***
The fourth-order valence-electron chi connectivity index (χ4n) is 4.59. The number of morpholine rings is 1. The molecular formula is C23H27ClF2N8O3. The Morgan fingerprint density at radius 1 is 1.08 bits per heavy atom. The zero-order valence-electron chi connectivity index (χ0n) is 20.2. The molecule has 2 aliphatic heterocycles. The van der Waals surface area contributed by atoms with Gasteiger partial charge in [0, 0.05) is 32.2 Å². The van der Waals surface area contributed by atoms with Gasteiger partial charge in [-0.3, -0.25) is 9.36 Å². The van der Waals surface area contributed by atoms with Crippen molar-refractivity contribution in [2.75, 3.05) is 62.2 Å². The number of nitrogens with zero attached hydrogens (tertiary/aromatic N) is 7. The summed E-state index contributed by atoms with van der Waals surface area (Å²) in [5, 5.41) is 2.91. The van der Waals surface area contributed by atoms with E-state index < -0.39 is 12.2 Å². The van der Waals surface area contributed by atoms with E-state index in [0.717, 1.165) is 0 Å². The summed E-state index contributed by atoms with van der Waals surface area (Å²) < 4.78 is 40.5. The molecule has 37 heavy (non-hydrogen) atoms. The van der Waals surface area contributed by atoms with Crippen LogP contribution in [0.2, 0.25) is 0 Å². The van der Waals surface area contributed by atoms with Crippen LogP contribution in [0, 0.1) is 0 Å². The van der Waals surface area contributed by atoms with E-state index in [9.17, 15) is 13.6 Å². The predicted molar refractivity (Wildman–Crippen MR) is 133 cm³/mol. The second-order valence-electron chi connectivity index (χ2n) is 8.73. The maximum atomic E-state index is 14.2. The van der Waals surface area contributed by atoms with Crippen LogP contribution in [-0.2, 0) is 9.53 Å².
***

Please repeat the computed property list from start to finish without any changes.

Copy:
The fourth-order valence-electron chi connectivity index (χ4n) is 4.59. The number of morpholine rings is 1. The molecular formula is C23H27ClF2N8O3. The Morgan fingerprint density at radius 1 is 1.08 bits per heavy atom. The zero-order valence-electron chi connectivity index (χ0n) is 20.2. The molecule has 2 aliphatic heterocycles. The van der Waals surface area contributed by atoms with Gasteiger partial charge in [0, 0.05) is 32.2 Å². The van der Waals surface area contributed by atoms with Gasteiger partial charge in [-0.3, -0.25) is 9.36 Å². The van der Waals surface area contributed by atoms with Crippen molar-refractivity contribution in [2.75, 3.05) is 62.2 Å². The number of nitrogens with zero attached hydrogens (tertiary/aromatic N) is 7. The summed E-state index contributed by atoms with van der Waals surface area (Å²) in [5, 5.41) is 2.91. The van der Waals surface area contributed by atoms with E-state index < -0.39 is 12.2 Å². The van der Waals surface area contributed by atoms with E-state index in [0.717, 1.165) is 0 Å². The summed E-state index contributed by atoms with van der Waals surface area (Å²) < 4.78 is 40.5. The molecule has 37 heavy (non-hydrogen) atoms. The van der Waals surface area contributed by atoms with Crippen LogP contribution in [0.2, 0.25) is 0 Å². The van der Waals surface area contributed by atoms with Crippen LogP contribution in [0, 0.1) is 0 Å². The van der Waals surface area contributed by atoms with E-state index in [9.17, 15) is 13.6 Å². The predicted molar refractivity (Wildman–Crippen MR) is 133 cm³/mol. The second-order valence-electron chi connectivity index (χ2n) is 8.73. The maximum atomic E-state index is 14.2. The van der Waals surface area contributed by atoms with Crippen LogP contribution in [-0.2, 0) is 9.53 Å².